Explore stories of faith in action and places where people of faith are tackling the hard issues—race, immigration, justice—that beg for solutions. Two local high schools journey south to learn about Civil Rights and each other; a Methodist church welcomes a growing group of African refugees; a small Presbyterian congregation honors its community with bilingual worship. Throughout the Metro, people seek common ground through faith.
Religion | NPR:
This week on the podcast, Adrian Florido tackles this debate: When immigrants facing deportation seek sanctuary, should they make their stories public? Do they decide or does the church?
(Image credit: Chelsea Beck/NPR)
Hamtramck, Mich., used to be mostly Polish. Now, the population has changed, with a growing population of Muslims, coming mostly from Yemen and Bangladesh.
(Image credit: Elissa Nadworny/NPR)
With digital and broadcast storytelling and events designed with partners in the community, we will explore the interplay of religious life with youth culture, race, civic engagement and economic disparity. If you check the box marked “none” on surveys of religion, we want you, too, to take part in these discussions with us.
Part of a national initiative funded by the Corporation for Public Broadcasting, Beyond Belief will challenge community members to imagine concrete ways to strengthen dialogue.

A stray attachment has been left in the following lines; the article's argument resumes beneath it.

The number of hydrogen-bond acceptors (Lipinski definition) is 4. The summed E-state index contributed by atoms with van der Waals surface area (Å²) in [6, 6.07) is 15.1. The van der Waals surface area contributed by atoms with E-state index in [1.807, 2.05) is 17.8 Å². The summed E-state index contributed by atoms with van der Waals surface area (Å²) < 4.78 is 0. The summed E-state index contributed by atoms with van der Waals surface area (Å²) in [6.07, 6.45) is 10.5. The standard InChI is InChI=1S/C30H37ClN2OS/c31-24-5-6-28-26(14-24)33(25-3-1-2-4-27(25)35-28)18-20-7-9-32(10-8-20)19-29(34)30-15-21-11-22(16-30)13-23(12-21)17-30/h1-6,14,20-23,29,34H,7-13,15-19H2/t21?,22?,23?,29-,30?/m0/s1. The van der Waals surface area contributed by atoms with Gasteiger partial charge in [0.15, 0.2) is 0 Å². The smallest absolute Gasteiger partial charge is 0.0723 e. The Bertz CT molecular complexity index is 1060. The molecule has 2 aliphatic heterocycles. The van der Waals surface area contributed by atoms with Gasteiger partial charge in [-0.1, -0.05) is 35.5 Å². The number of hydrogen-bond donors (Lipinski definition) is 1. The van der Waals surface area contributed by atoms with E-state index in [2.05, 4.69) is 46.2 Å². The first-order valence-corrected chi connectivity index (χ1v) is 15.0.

[Learn about 14 other projects around the country that are part of the same initiative.]
One way we’re planning to bring people together is through encouraging congregations to visit each other for worship, fellowship and dialogue. Perhaps two or more groups will find common ground in volunteering together. We’ll strike a balance between encouraging frank and open dialogue and documenting these events via digital and social media to share with others.
We also intend to explore how simple digital tools can help our community interact, perhaps guiding contributors to capture sound or images that become “postcards” from their places of worship. Community producer Annie Walsh provides a great model. Click the link to listen.
— Annie Walsh (@anneewalsh) February 18, 2016
When we’re done, we’ll have a model we can share with other public media organizations. The combination of outreach, dialogue, professional and “street” media, engagement of young, diverse producers, and the concentration on religion, faith and spirituality has the capacity to deepen and transform KCPT in keeping with our mission and the overall mission of public media in the U.S.